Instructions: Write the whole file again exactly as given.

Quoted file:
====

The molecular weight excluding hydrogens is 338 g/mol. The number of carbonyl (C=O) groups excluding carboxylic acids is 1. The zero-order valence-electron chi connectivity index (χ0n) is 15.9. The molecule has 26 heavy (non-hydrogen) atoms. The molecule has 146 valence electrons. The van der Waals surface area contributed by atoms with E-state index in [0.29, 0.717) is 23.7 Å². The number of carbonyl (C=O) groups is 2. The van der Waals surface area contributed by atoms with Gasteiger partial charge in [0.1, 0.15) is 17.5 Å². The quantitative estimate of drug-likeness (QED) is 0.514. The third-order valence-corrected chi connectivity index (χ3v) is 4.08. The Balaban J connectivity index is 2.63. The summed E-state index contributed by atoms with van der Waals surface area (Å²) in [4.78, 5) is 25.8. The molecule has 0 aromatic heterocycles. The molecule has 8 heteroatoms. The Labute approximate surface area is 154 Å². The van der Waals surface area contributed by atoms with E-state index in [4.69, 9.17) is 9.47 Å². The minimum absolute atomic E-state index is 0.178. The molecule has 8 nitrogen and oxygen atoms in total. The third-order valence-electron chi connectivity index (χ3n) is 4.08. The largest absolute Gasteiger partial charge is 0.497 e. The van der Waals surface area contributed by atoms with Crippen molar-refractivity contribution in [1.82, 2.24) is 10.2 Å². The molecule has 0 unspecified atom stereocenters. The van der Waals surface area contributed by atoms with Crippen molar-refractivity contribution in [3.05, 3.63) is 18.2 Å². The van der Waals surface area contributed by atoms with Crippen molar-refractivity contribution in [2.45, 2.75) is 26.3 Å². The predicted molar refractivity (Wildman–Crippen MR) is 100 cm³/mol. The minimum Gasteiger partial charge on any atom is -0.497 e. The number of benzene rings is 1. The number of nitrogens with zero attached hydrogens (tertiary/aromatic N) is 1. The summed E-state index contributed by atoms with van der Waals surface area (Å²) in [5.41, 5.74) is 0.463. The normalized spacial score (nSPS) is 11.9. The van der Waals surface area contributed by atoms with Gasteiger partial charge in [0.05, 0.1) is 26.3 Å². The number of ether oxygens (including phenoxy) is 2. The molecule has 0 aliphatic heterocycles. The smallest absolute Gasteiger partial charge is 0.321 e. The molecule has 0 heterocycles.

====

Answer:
The molecular weight excluding hydrogens is 338 g/mol. The number of carbonyl (C=O) groups excluding carboxylic acids is 1. The zero-order valence-electron chi connectivity index (χ0n) is 15.9. The molecule has 26 heavy (non-hydrogen) atoms. The molecule has 146 valence electrons. The van der Waals surface area contributed by atoms with E-state index in [0.29, 0.717) is 23.7 Å². The number of carbonyl (C=O) groups is 2. The van der Waals surface area contributed by atoms with Gasteiger partial charge in [0.1, 0.15) is 17.5 Å². The quantitative estimate of drug-likeness (QED) is 0.514. The third-order valence-corrected chi connectivity index (χ3v) is 4.08. The Balaban J connectivity index is 2.63. The summed E-state index contributed by atoms with van der Waals surface area (Å²) in [4.78, 5) is 25.8. The molecule has 0 aromatic heterocycles. The molecule has 8 heteroatoms. The Labute approximate surface area is 154 Å². The van der Waals surface area contributed by atoms with E-state index in [4.69, 9.17) is 9.47 Å². The minimum absolute atomic E-state index is 0.178. The molecule has 8 nitrogen and oxygen atoms in total. The third-order valence-electron chi connectivity index (χ3n) is 4.08. The largest absolute Gasteiger partial charge is 0.497 e. The van der Waals surface area contributed by atoms with Crippen molar-refractivity contribution in [1.82, 2.24) is 10.2 Å². The molecule has 0 unspecified atom stereocenters. The van der Waals surface area contributed by atoms with Crippen molar-refractivity contribution in [3.05, 3.63) is 18.2 Å². The van der Waals surface area contributed by atoms with Crippen molar-refractivity contribution in [2.45, 2.75) is 26.3 Å². The predicted molar refractivity (Wildman–Crippen MR) is 100 cm³/mol. The minimum Gasteiger partial charge on any atom is -0.497 e. The number of benzene rings is 1. The number of nitrogens with zero attached hydrogens (tertiary/aromatic N) is 1. The summed E-state index contributed by atoms with van der Waals surface area (Å²) in [5.41, 5.74) is 0.463. The normalized spacial score (nSPS) is 11.9. The van der Waals surface area contributed by atoms with Gasteiger partial charge in [0.05, 0.1) is 26.3 Å². The number of ether oxygens (including phenoxy) is 2. The molecule has 0 aliphatic heterocycles. The smallest absolute Gasteiger partial charge is 0.321 e. The molecule has 0 heterocycles.